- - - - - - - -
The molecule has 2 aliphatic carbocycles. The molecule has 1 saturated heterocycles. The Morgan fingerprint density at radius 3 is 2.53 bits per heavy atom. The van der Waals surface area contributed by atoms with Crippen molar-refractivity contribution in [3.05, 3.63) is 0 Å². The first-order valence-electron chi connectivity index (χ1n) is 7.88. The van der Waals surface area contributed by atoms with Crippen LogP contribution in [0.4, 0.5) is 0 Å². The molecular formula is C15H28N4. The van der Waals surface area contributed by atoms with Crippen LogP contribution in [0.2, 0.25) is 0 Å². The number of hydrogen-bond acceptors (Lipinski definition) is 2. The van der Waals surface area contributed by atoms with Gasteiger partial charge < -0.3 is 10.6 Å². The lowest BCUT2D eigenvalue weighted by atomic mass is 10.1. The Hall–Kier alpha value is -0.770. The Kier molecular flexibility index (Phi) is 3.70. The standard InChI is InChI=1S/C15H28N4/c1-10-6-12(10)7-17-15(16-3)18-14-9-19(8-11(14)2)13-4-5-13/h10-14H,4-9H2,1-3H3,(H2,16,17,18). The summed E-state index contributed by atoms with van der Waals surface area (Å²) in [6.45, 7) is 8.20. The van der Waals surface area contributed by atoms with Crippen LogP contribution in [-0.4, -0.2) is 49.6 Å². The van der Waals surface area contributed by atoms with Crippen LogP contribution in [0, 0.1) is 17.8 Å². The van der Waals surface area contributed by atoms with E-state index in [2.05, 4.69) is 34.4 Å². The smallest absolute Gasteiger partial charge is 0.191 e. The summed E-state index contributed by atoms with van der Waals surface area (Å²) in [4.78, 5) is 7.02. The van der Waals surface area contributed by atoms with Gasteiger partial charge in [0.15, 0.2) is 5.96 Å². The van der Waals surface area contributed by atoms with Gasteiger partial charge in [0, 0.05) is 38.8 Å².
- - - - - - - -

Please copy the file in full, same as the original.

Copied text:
The molecule has 2 aliphatic carbocycles. The molecule has 1 saturated heterocycles. The Morgan fingerprint density at radius 3 is 2.53 bits per heavy atom. The van der Waals surface area contributed by atoms with Crippen molar-refractivity contribution in [3.05, 3.63) is 0 Å². The first-order valence-electron chi connectivity index (χ1n) is 7.88. The van der Waals surface area contributed by atoms with Crippen LogP contribution in [0.4, 0.5) is 0 Å². The molecular formula is C15H28N4. The van der Waals surface area contributed by atoms with Crippen LogP contribution in [0.2, 0.25) is 0 Å². The number of hydrogen-bond acceptors (Lipinski definition) is 2. The van der Waals surface area contributed by atoms with Gasteiger partial charge < -0.3 is 10.6 Å². The lowest BCUT2D eigenvalue weighted by atomic mass is 10.1. The Hall–Kier alpha value is -0.770. The Kier molecular flexibility index (Phi) is 3.70. The standard InChI is InChI=1S/C15H28N4/c1-10-6-12(10)7-17-15(16-3)18-14-9-19(8-11(14)2)13-4-5-13/h10-14H,4-9H2,1-3H3,(H2,16,17,18). The summed E-state index contributed by atoms with van der Waals surface area (Å²) in [6.45, 7) is 8.20. The van der Waals surface area contributed by atoms with Crippen LogP contribution in [-0.4, -0.2) is 49.6 Å². The van der Waals surface area contributed by atoms with Crippen LogP contribution in [0, 0.1) is 17.8 Å². The van der Waals surface area contributed by atoms with E-state index in [2.05, 4.69) is 34.4 Å². The smallest absolute Gasteiger partial charge is 0.191 e. The summed E-state index contributed by atoms with van der Waals surface area (Å²) in [4.78, 5) is 7.02. The van der Waals surface area contributed by atoms with Gasteiger partial charge in [0.15, 0.2) is 5.96 Å². The van der Waals surface area contributed by atoms with Gasteiger partial charge in [0, 0.05) is 38.8 Å².